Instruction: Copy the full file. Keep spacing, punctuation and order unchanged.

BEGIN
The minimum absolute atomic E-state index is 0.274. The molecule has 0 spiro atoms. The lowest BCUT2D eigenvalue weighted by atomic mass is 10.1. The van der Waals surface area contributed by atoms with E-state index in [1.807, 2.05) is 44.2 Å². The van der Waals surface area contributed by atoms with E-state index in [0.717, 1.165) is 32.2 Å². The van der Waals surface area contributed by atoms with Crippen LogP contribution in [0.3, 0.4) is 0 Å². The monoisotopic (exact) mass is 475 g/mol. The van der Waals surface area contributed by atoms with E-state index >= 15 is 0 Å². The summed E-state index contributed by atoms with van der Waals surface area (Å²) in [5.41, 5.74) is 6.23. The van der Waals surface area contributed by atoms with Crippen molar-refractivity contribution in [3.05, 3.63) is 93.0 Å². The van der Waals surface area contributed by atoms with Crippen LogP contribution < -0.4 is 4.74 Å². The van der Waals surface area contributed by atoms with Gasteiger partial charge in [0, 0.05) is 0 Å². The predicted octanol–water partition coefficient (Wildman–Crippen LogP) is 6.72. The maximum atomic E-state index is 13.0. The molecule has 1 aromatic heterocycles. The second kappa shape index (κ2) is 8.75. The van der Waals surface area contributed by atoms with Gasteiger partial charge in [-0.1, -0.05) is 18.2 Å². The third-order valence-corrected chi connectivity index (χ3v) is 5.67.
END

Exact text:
The minimum absolute atomic E-state index is 0.274. The molecule has 0 spiro atoms. The lowest BCUT2D eigenvalue weighted by atomic mass is 10.1. The van der Waals surface area contributed by atoms with E-state index in [1.807, 2.05) is 44.2 Å². The van der Waals surface area contributed by atoms with E-state index in [0.717, 1.165) is 32.2 Å². The van der Waals surface area contributed by atoms with Crippen LogP contribution in [0.3, 0.4) is 0 Å². The monoisotopic (exact) mass is 475 g/mol. The van der Waals surface area contributed by atoms with E-state index >= 15 is 0 Å². The summed E-state index contributed by atoms with van der Waals surface area (Å²) in [5.41, 5.74) is 6.23. The van der Waals surface area contributed by atoms with Crippen molar-refractivity contribution in [3.05, 3.63) is 93.0 Å². The van der Waals surface area contributed by atoms with Crippen LogP contribution < -0.4 is 4.74 Å². The van der Waals surface area contributed by atoms with Gasteiger partial charge in [0, 0.05) is 0 Å². The predicted octanol–water partition coefficient (Wildman–Crippen LogP) is 6.72. The maximum atomic E-state index is 13.0. The molecule has 1 aromatic heterocycles. The second kappa shape index (κ2) is 8.75. The van der Waals surface area contributed by atoms with Gasteiger partial charge in [-0.1, -0.05) is 18.2 Å². The third-order valence-corrected chi connectivity index (χ3v) is 5.67.